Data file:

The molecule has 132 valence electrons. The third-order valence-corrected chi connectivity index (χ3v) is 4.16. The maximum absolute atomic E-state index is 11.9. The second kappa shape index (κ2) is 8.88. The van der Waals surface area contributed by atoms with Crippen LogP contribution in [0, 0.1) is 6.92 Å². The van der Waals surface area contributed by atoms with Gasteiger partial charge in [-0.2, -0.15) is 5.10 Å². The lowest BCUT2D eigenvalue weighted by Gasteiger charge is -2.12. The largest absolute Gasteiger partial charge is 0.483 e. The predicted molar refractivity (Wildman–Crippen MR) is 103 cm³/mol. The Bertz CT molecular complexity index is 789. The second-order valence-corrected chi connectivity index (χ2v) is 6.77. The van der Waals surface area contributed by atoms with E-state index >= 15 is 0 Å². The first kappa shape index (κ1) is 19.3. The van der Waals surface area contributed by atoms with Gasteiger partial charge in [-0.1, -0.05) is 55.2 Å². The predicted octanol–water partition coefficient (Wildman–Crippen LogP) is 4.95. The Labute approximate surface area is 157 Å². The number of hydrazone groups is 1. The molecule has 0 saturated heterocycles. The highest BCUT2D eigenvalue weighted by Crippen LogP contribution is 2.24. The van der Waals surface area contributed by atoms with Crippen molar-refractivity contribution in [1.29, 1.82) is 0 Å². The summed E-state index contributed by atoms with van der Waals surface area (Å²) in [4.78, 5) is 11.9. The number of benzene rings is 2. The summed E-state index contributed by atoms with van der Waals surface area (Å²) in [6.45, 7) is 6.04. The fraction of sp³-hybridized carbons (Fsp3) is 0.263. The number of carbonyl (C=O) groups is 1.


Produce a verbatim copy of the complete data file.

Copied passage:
The molecule has 132 valence electrons. The third-order valence-corrected chi connectivity index (χ3v) is 4.16. The maximum absolute atomic E-state index is 11.9. The second kappa shape index (κ2) is 8.88. The van der Waals surface area contributed by atoms with Crippen LogP contribution in [0, 0.1) is 6.92 Å². The van der Waals surface area contributed by atoms with Gasteiger partial charge in [-0.2, -0.15) is 5.10 Å². The lowest BCUT2D eigenvalue weighted by Gasteiger charge is -2.12. The largest absolute Gasteiger partial charge is 0.483 e. The predicted molar refractivity (Wildman–Crippen MR) is 103 cm³/mol. The Bertz CT molecular complexity index is 789. The second-order valence-corrected chi connectivity index (χ2v) is 6.77. The van der Waals surface area contributed by atoms with E-state index >= 15 is 0 Å². The first kappa shape index (κ1) is 19.3. The van der Waals surface area contributed by atoms with Gasteiger partial charge in [-0.1, -0.05) is 55.2 Å². The predicted octanol–water partition coefficient (Wildman–Crippen LogP) is 4.95. The Labute approximate surface area is 157 Å². The number of hydrazone groups is 1. The molecule has 0 saturated heterocycles. The highest BCUT2D eigenvalue weighted by Crippen LogP contribution is 2.24. The van der Waals surface area contributed by atoms with Crippen molar-refractivity contribution in [1.29, 1.82) is 0 Å². The summed E-state index contributed by atoms with van der Waals surface area (Å²) in [4.78, 5) is 11.9. The number of benzene rings is 2. The summed E-state index contributed by atoms with van der Waals surface area (Å²) in [6.45, 7) is 6.04. The fraction of sp³-hybridized carbons (Fsp3) is 0.263. The number of carbonyl (C=O) groups is 1.